cons cell, since a use of `(car x)` precludes the use of `(cdr
x)`, and vice versa, due to the requirement for a single occurrence of
`x`. We therefore introduce a "destructuring let" operation
`dlet*`, which takes a series of binding pairs and a body, and binds the
names in the binding pairs before executing the body. Each binding pair
consists of a pattern and an expression; the expression is evaluated to a
value, and the result is matched to the pattern, which consists of list
structure with embedded names. The list structure must match to the value, and
the names are then bound to the portions of the list structure as if the
pattern had been *unified* with the value. Linearity requires that a name
appear only once within a particular pattern. Linearity also requires that
each name bound by a `dlet*` binding pair must occur either within an
expression in a succeeding binding pair, or within the body of the
`dlet*` itself. Using these constructs, we can now program the
`append` and factorial (`fact`) functions:

We "warm up" for FRPOLY by programming a simple univariate "dense" polynomial multiplication routine written in a linear fragment of Lisp, in which the polynomials are simply lists of integer coefficients.(defun append (x y) (if-null x (progn (kill x) y) ; trivial kill. (dlet* (((carx . cdrx) x)) (cons carx (append cdrx y))))) ; cons will be optimized. (defun fact (n) (if-zerop n (progn (kill n) 1) ; trivial kill. (multiple-value-bind (n n-prime) (dup n) ; trivial dup. (* n (fact (1- n-prime))))))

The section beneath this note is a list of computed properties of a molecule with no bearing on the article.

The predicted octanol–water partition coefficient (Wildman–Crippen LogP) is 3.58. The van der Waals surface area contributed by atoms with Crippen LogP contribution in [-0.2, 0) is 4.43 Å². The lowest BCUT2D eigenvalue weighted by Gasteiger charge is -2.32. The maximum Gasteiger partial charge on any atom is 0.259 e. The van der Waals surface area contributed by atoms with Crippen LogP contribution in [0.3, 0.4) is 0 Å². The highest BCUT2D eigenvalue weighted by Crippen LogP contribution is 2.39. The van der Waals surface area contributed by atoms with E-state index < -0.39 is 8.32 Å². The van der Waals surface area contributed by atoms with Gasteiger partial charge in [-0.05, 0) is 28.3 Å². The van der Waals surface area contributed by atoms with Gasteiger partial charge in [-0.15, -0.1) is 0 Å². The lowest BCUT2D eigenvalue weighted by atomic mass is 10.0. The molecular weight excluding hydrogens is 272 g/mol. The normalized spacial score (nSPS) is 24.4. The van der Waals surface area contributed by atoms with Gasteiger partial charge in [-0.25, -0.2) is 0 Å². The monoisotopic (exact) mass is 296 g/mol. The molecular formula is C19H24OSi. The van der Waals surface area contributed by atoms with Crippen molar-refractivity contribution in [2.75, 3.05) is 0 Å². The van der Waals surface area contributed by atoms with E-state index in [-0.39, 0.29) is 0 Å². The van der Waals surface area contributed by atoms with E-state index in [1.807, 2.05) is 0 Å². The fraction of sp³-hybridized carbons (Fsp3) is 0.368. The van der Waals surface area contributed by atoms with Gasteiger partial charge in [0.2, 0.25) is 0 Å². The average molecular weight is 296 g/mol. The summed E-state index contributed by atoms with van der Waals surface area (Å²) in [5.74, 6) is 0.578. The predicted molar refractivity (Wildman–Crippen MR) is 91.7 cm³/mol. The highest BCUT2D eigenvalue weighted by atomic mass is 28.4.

(defun pplus (x y) ; Return x+y. (if-null x (progn (kill x) y) ; trivial kill. (if-null y (progn (kill y) x) ; trivial kill. (dlet* (((x0 . x) x) ((y0 . y) y)) ; decompose 1 cell from both x and y. (cons (+ x0 y0) (pplus x y)))))) ; cons will be optimized. (defun pctimes (x0 y) ; Return x0*y. (if-null y (progn (kill x0) y) ; trivial kill. (multiple-value-bind (x0 x0-prime) (dup x0) ; trivial dup. (dlet* (((y0 . y) y)) ; decompose 1 cell from y. (cons (* x0 y0) (pctimes x0-prime y)))))) ; cons will be optimized. (defun ptimes (x y) ; Return x*y. (if-null x (progn (kill y) x) ; possibly nontrivial kill. (dlet* (((x0 . x) x)) ; decompose 1 cell from x. (if-null x (progn (kill x) (pctimes x0 y)) ; trivial kill. (multiple-value-bind (y y-prime) (dup y) ; nontrivial dup. (pplus (pctimes x0 y) (cons 0 (ptimes x y-prime)))))))) ; cons will be optimized. (defun psquare (x) (multiple-value-bind (x x-prime) (dup x) (ptimes x x-prime))) (defun pexptsq (x n) (if-zerop n (progn (kill x) (kill n) (cons 1 nil)) ; nontrivial kill. (if-evenp n (psquare (pexptsq x (floor n 2))) (multiple-value-bind (x x-prime) (dup x) (ptimes x (psquare (pexptsq x-prime (floor n 2))))))))

We also had to program the basic `dup`, `kill`, `dlet*`